- Project Manager with five to 10 years of project management experience.
- Senior Designer creating 3D designs of equipment using Autodesk Inventor.
- Technical Sales in Ontario and Quebec.
- Technical Sales Engineer-Inside with two to five years of experience in mechanical design and project estimating.
“We are always looking for talent, and as we continue to grow, there will be more job opportunities. We first look to hire Islanders and people with roots here, because chances are they will want to stay with us long-term.”
Wages and benefits
“No one at CMP works for minimum wage,” says Trevor. “We offer high-paying jobs.”
Employees receive a standard medical benefit plan through Blue Cross Blue Shield, and CMP covers a portion of the contributions. “We are working to add dental benefits as well. The company matches employee RRSP contributions up to a certain percent threshold.
“In the summer, the leadership team regularly cooks a barbeque at no charge for staff. We also have a company Christmas party and golf tournaments. We bring in a birthday cake per month and hold pizza parties as well. We also invite employees to strategy sessions and conduct frequent town hall meetings to keep our employees informed. We want to continue to invest in these kinds of events.”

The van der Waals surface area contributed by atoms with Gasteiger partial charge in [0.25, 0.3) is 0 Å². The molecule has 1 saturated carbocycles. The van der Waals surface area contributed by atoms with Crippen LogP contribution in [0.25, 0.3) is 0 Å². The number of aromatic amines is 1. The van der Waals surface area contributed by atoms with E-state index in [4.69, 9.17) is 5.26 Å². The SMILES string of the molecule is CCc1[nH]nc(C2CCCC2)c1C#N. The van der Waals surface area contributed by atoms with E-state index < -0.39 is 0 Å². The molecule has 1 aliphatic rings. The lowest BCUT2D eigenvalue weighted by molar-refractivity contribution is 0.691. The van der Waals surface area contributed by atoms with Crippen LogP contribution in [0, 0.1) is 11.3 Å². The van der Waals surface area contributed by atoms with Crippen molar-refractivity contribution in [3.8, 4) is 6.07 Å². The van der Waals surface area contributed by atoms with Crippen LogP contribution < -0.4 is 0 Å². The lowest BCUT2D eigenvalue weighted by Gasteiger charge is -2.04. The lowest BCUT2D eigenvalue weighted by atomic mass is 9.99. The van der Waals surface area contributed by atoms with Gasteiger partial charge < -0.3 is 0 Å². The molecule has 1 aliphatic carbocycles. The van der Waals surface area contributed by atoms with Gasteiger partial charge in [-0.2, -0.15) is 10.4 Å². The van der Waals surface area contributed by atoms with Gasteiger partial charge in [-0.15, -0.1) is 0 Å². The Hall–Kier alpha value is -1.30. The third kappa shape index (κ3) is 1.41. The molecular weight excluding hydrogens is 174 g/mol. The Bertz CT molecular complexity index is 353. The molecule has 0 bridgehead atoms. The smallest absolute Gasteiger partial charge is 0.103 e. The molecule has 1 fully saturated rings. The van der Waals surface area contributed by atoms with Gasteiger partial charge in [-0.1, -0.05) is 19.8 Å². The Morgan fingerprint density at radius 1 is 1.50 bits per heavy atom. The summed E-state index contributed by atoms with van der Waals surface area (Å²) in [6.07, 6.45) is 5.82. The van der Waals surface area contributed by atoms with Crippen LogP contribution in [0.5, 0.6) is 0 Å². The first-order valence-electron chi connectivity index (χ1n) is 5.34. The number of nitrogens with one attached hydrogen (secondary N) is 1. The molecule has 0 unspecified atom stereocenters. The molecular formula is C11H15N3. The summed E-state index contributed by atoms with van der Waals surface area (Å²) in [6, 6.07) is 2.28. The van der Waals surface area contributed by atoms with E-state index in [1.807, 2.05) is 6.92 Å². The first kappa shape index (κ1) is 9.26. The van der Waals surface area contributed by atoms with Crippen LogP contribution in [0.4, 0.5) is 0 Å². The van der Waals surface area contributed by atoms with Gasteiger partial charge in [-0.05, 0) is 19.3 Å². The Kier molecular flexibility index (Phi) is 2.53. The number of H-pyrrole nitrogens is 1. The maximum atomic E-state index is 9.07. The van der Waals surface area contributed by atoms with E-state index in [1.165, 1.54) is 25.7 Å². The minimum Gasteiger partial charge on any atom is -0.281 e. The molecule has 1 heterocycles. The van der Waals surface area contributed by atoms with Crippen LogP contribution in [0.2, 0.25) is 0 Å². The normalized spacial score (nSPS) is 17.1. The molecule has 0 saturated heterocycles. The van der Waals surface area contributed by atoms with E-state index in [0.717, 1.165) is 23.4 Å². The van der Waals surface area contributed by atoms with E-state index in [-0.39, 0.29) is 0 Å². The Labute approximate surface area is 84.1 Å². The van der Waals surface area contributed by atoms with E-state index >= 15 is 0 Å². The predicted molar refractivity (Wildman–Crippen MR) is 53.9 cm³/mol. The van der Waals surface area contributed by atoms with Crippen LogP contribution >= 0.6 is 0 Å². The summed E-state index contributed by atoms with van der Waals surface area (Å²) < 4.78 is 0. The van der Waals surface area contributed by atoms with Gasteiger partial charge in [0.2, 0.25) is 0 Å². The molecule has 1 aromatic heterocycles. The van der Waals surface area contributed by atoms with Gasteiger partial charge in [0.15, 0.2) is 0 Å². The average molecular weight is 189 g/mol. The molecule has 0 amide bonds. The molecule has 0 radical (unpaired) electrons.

All employees work full-time, year-round. “We are a project-based business, so unfortunately there are occasionally some layoffs of fabricators. We look forward to FPS providing some additional stability and rounding out the project cycle. We want our employees to know they have a job with us for life, if that is what they are looking for.”
On the shop floor, fabricators can choose to work 10-hour daytime work days Monday to Thursday, or eight-hour daytime shifts Monday to Friday. Most overtime is scheduled for Fridays, so that employees can still enjoy a two-day weekend. Engineering and administrative positions run Mondays to Fridays.
Most difficult position to fill
“All positions are hard to fill. In comparison to other geographical locations, PEI has a huge number of folks who know their way around welding and fabricating, maybe because so many grew up on farms, and because the Holland College welding program has always been popular.